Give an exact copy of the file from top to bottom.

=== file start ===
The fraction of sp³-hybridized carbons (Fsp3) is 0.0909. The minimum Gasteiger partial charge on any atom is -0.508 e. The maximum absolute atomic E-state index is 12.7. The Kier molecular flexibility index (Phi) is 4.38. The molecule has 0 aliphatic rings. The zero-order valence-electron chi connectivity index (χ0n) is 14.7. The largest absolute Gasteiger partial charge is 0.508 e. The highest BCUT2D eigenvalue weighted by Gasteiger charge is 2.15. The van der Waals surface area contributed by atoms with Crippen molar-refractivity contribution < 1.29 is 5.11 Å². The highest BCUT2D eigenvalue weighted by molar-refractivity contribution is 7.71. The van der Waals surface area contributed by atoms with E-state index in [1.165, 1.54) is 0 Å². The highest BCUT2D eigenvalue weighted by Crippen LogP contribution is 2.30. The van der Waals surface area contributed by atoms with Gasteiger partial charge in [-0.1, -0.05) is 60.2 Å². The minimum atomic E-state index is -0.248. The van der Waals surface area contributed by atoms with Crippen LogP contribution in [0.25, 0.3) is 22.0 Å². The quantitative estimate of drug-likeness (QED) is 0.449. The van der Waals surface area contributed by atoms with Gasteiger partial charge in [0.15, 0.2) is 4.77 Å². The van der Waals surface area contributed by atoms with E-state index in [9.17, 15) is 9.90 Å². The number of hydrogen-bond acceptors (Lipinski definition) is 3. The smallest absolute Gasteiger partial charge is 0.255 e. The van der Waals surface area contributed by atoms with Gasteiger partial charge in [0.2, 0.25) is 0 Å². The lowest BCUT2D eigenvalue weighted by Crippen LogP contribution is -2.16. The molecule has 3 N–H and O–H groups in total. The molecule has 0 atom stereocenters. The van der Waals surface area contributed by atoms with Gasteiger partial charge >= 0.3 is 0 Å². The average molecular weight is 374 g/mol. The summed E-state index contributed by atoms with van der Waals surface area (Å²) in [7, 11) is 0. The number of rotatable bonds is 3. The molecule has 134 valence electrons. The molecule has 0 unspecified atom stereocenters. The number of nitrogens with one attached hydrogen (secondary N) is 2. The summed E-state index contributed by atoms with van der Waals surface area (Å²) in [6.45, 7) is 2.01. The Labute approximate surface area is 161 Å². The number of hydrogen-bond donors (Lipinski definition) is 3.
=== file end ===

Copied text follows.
The fraction of sp³-hybridized carbons (Fsp3) is 0.0909. The minimum Gasteiger partial charge on any atom is -0.508 e. The maximum absolute atomic E-state index is 12.7. The Kier molecular flexibility index (Phi) is 4.38. The molecule has 0 aliphatic rings. The zero-order valence-electron chi connectivity index (χ0n) is 14.7. The largest absolute Gasteiger partial charge is 0.508 e. The highest BCUT2D eigenvalue weighted by Gasteiger charge is 2.15. The van der Waals surface area contributed by atoms with Crippen molar-refractivity contribution < 1.29 is 5.11 Å². The highest BCUT2D eigenvalue weighted by molar-refractivity contribution is 7.71. The van der Waals surface area contributed by atoms with E-state index in [1.165, 1.54) is 0 Å². The highest BCUT2D eigenvalue weighted by Crippen LogP contribution is 2.30. The van der Waals surface area contributed by atoms with Gasteiger partial charge in [-0.1, -0.05) is 60.2 Å². The minimum atomic E-state index is -0.248. The van der Waals surface area contributed by atoms with Crippen LogP contribution in [0.25, 0.3) is 22.0 Å². The quantitative estimate of drug-likeness (QED) is 0.449. The van der Waals surface area contributed by atoms with Gasteiger partial charge in [0.15, 0.2) is 4.77 Å². The van der Waals surface area contributed by atoms with E-state index in [9.17, 15) is 9.90 Å². The number of hydrogen-bond acceptors (Lipinski definition) is 3. The smallest absolute Gasteiger partial charge is 0.255 e. The van der Waals surface area contributed by atoms with Gasteiger partial charge in [0.2, 0.25) is 0 Å². The lowest BCUT2D eigenvalue weighted by Crippen LogP contribution is -2.16. The molecule has 3 N–H and O–H groups in total. The molecule has 0 atom stereocenters. The van der Waals surface area contributed by atoms with Gasteiger partial charge >= 0.3 is 0 Å². The average molecular weight is 374 g/mol. The summed E-state index contributed by atoms with van der Waals surface area (Å²) in [7, 11) is 0. The number of rotatable bonds is 3. The molecule has 134 valence electrons. The molecule has 0 unspecified atom stereocenters. The number of nitrogens with one attached hydrogen (secondary N) is 2. The summed E-state index contributed by atoms with van der Waals surface area (Å²) in [6.45, 7) is 2.01. The Labute approximate surface area is 161 Å². The number of hydrogen-bond donors (Lipinski definition) is 3.